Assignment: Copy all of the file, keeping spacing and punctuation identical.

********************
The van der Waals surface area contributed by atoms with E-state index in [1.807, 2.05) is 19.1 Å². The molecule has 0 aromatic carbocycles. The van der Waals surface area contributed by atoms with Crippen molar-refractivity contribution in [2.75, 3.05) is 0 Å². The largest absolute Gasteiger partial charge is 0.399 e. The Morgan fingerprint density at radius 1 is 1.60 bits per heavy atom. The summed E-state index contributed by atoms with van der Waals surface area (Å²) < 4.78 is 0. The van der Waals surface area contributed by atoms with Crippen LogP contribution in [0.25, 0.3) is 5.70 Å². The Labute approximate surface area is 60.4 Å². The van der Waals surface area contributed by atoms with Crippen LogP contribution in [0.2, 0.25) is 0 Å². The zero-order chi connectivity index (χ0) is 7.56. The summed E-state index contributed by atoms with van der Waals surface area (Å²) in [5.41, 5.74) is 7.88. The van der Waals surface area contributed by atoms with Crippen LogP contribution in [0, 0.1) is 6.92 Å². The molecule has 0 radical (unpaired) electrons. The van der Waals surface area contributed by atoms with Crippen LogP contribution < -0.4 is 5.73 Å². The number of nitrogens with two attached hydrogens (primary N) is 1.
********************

The van der Waals surface area contributed by atoms with E-state index in [1.807, 2.05) is 19.1 Å². The molecule has 0 aromatic carbocycles. The van der Waals surface area contributed by atoms with Crippen molar-refractivity contribution in [2.75, 3.05) is 0 Å². The largest absolute Gasteiger partial charge is 0.399 e. The Morgan fingerprint density at radius 1 is 1.60 bits per heavy atom. The summed E-state index contributed by atoms with van der Waals surface area (Å²) < 4.78 is 0. The van der Waals surface area contributed by atoms with Crippen LogP contribution in [0.25, 0.3) is 5.70 Å². The Labute approximate surface area is 60.4 Å². The van der Waals surface area contributed by atoms with Crippen LogP contribution in [0.2, 0.25) is 0 Å². The zero-order chi connectivity index (χ0) is 7.56. The summed E-state index contributed by atoms with van der Waals surface area (Å²) in [5.41, 5.74) is 7.88. The van der Waals surface area contributed by atoms with Crippen LogP contribution in [0, 0.1) is 6.92 Å². The molecule has 0 radical (unpaired) electrons. The van der Waals surface area contributed by atoms with Crippen LogP contribution < -0.4 is 5.73 Å². The number of nitrogens with two attached hydrogens (primary N) is 1.